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Wow, very nice catch for those looking for maximum power savings. :)


I think TI deemed this design acceptable because the LaunchPad is meant to be a development platform, not a final project platform. With the zero (or near zero) support part count, there is little reason to keep a final project on the LP. Would have been nice to have the jumper disconnect the RC combo also, though. Maybe they left it to make it easy for hobbyists to swap in their own external button.


For myself (and, I'm sure, many others), this power-draining configuration will not be a problem because either a) power consumption is not a concern (powered from USB/wall wart with overall low consumption), or B) I plan on moving to a dedicated board for the final design.


This is not to diminish the importance of sharing your find. I can definitely think of some projects where this will be VERY important. :mrgreen:


Thanks again!

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What if you use p1.3 as an input instead of an output? Mainly, swap p1.3 and p1.7 in your sample code.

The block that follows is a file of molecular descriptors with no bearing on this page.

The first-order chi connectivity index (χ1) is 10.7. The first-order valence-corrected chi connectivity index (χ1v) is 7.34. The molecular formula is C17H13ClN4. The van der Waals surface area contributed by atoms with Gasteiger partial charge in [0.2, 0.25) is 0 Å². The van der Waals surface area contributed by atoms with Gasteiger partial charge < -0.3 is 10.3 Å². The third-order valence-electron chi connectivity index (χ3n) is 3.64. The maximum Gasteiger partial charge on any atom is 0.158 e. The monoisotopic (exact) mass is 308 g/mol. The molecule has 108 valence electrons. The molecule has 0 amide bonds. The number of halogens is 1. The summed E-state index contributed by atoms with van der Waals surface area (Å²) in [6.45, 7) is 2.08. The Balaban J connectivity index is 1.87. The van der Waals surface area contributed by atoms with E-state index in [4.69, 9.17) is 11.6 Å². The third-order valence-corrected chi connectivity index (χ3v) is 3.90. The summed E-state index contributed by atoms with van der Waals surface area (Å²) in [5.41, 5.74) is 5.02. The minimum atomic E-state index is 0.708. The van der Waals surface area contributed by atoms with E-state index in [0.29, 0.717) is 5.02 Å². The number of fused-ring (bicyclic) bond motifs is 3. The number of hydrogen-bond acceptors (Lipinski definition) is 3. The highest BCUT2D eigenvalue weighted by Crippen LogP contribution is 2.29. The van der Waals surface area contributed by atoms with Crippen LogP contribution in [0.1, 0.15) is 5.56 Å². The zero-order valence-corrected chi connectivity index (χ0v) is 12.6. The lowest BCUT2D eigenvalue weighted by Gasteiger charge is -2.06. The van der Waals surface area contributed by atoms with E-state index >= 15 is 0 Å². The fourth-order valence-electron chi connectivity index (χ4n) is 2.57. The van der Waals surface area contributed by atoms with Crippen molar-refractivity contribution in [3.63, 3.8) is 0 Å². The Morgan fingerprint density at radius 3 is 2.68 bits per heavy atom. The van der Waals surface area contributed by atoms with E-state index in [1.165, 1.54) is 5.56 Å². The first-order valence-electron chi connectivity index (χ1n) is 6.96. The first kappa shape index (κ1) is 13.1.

I used all P1 as output. I drive seven LCD segments and COM (common electrode of LCD display). Swap will not bring any benefits. And to your question: If you use P1.3 as input, result is different. And it depends on what kind of signal you connect. Pullup resistor and integration capacitor is able to damage your input data, if you use source with high output impedance, or analog data.


But my post does not mean "Launchpad is not good, it needs to be repaired". I tell you "read the manuals, think about these things, and use them wisely".


It is also answer to questions type:

- I move my chip from Launchpad to breadboard, and my application work differently. Why?

- I enable internal pulldown resistor at P1.3 and the result not meets the expectations. Why?

- I use P1.3 as analog input, and the measured data are incorrect. Why?

- I write my own debouncing routine. I use the button S2 and the internal pullup resistor. But results not meets the expectations. Why?